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    DNS Disaster Recovery - How to Easily Update DNS When Server Goes Down?


    I have a web server with about 20 websites and worry about what will happen if the server goes down. If the server fails and I need to restore an image to another server with a differnt IP address, how can I quickly reset the DNS "A" records to use the new IP address of the new server (I do have access to each domain registrar to change the DNS "A" record).

    Can I enter multiple "A" records and it will failover to the second server (I do not want any traffic to the second server unless the first server is down)? Is there an intermediary DNS server that can help?
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    Multiple A records will be delivered both at the same time. So that's more of a round robin pseudo load balancing thing than a back-up plan.

    You best bet is to have a slave server hosted off site in a reliable system. Like a server with Amazon web services or some sort of server hosted company. I use Amazon for a slave and they had a deal to get a free server for 12 months. If the master goes down, the slave will still answer authoritatively until the expiry ttl runs out. That should give you time to recover "most" situations.
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    By the sounds of it, you're concerned about your web server failing, and having to cut over to a new web server which would involve updating 10+ DNS A records.

    You could possibly use CNAME records for all your domains to point to a single "master" A record which would hold your live web servers IP address. If you set the TTL low on the A record, say 600, then in the event your web server blows up you would only have to alter one A record (the "master"). You would update DNS and point this A record to the failover web server and because of the low TTL it should be up and running in just 10 mins (600 seconds).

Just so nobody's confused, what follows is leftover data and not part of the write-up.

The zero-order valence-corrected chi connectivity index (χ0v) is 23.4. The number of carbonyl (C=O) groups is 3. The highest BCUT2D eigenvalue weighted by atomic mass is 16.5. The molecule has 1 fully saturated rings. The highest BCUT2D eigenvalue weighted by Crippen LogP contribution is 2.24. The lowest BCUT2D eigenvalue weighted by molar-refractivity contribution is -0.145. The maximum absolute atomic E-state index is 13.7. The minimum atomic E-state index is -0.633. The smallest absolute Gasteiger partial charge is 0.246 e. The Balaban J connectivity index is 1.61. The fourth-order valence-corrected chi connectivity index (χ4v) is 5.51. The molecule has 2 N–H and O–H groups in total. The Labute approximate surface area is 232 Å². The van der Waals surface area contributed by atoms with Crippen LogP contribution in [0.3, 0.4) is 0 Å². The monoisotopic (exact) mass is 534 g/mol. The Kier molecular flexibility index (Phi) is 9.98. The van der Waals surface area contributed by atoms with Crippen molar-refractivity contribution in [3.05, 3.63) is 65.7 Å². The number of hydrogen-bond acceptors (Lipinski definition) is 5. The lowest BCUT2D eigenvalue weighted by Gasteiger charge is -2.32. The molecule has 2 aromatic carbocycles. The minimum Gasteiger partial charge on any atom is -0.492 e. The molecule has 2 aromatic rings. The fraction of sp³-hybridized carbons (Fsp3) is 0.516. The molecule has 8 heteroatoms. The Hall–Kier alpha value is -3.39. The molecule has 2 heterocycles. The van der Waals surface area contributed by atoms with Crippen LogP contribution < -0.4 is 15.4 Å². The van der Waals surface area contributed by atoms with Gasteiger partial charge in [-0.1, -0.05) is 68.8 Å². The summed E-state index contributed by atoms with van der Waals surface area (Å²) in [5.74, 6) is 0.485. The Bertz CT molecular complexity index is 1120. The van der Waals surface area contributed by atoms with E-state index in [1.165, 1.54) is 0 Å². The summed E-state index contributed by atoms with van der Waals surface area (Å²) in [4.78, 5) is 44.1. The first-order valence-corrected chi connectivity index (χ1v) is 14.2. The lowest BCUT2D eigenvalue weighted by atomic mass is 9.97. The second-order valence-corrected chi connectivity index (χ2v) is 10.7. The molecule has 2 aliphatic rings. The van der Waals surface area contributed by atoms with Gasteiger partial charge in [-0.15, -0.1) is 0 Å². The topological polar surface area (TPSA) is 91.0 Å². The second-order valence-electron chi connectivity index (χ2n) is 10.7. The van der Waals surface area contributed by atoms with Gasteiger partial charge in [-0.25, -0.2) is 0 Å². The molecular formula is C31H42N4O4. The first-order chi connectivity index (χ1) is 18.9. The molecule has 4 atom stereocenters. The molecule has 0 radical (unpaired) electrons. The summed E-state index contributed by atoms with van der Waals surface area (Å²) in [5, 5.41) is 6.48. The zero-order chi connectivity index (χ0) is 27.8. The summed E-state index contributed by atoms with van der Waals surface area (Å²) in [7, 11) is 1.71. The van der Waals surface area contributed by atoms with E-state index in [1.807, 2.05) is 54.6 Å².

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    Slave Server


    I am not familiar with a slave server. Can a Slave Server with if my primary server is hosted at GoDaddy? Does the slave server receive the website request if the primary is down, even though the host "A" record has not been changed?

    Originally Posted by Eddie_D
    By the sounds of it, you're concerned about your web server failing, and having to cut over to a new web server which would involve updating 10+ DNS A records.

    You could possibly use CNAME records for all your domains to point to a single "master" A record which would hold your live web servers IP address. If you set the TTL low on the A record, say 600, then in the event your web server blows up you would only have to alter one A record (the "master"). You would update DNS and point this A record to the failover web server and because of the low TTL it should be up and running in just 10 mins (600 seconds).

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